But what electrifies student audiences as much as the celebrities and quick-cutting looks at modern science are the faces -- faces of optics designers, sound engineers, physicists, architects and members of a variety of other difficult professions. The faces are young and in many cases female, and a number of them are black or Hispanic, visible proof to an even younger audience of such people that they can succeed in science and mathematics if properly inspired.

"Futures" executive producer and co-writer Steve Heard sees this as a question of advertising, and the series is often paced like a good Pepsi commercial. "Out of the avalanche of messages hitting teenagers today, mathematics has been poorly marketed," he said. "Math has often been positioned with 'brainy kids,' 'slide rules' and 'no fun.' One of the things we're trying to do is reposition math by showing its connection with exciting professions, with action, with success."

Other Escalante initiatives are underway. A "video textbook" of about 10 90-minute Escalante calculus lectures is planned. In the latest edition of Howard University's Journal of Negro Education, he and Dirmann published a 16-page article outlining his methods, one of the most detailed guides he has ever produced and a conscious effort to demonstrate that the system can work as well for welfare-family black children in Anacostia as for illegal Mexican immigrants in East Los Angeles.

Joan Katz, director of the Elementary/Secondary Service, PBS's school programming arm, said "Futures" will be broadcast on a daytime schedule beginning this fall and will also be available from PBS on videocassettes. "The response to PBS's airing of 'Stand and Deliver' was overwhelming," she said. "It really struck a chord with educators. We wanted to build on that with 'Futures' by offering an exciting and unprecedented opportunity through TV to help all students get turned on to math."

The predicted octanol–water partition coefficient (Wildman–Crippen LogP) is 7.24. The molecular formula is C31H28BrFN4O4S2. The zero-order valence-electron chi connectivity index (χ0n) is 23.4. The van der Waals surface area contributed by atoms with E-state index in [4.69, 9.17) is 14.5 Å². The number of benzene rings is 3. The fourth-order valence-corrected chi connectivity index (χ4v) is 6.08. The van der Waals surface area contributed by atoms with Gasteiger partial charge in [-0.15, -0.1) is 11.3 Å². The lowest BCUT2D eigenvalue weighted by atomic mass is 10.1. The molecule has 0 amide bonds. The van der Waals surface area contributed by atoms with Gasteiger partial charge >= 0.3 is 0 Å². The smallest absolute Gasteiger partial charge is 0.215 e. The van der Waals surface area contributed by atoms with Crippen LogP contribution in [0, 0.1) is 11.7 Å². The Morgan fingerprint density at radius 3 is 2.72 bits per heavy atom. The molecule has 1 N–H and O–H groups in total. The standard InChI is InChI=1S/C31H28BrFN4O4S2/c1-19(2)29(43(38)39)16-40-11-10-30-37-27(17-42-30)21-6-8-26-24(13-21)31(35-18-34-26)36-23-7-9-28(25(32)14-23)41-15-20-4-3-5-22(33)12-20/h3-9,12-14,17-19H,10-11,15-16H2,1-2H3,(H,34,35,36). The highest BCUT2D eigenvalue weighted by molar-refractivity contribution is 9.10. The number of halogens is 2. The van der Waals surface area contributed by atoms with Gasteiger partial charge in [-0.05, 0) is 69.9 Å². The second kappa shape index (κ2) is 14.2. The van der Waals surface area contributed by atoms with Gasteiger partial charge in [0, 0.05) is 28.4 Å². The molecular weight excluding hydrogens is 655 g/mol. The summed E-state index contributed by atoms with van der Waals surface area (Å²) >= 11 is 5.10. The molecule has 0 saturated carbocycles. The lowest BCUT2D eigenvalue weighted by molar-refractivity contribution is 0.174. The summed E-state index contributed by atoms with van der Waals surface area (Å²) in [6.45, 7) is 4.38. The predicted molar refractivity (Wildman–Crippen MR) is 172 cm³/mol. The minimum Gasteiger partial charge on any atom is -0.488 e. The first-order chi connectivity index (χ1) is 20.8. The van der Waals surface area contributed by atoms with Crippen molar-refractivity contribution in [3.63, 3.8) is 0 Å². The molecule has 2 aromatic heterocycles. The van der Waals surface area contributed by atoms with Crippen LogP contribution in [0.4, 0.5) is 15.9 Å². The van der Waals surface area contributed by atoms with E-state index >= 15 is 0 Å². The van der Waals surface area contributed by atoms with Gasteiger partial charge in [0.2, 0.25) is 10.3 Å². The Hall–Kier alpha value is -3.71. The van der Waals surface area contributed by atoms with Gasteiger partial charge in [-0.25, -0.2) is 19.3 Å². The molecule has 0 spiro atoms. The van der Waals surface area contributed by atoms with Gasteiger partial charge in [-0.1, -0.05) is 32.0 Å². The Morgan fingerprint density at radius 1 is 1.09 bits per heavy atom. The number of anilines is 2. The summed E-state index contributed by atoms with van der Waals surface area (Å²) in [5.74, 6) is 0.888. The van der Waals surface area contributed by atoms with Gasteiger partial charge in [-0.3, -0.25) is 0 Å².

The chairmanship fight has left a sour odor in some parts of the Garfield campus. Jimenez, who said he did not initiate the effort to oust Escalante, has been proud of his contribution to the calculus program; 95 percent of his 43 students passed AP calculus tests this year, compared with 55 percent of Escalante's 66 students. Yet according to Jimenez, after the mathematics faculty voted 13-4 for Jimenez as chairman, Escalante called him disloyal and removed him from the summer program faculty.

Jimenez said he still supports the summer program. Escalante, now 59, has said he plans to leave Garfield within two years and seems to enjoy the chance to reach out to other teachers and students. In the summer program at East Los Angeles College, he lectures visiting elementary and junior high teachers regularly and gathers his own teaching staff for a daily discussion of classroom technique.

"It's great," he said. "Each day I can put into practice the things I'm doing in the class, talking to the kind of people who are willing to listen."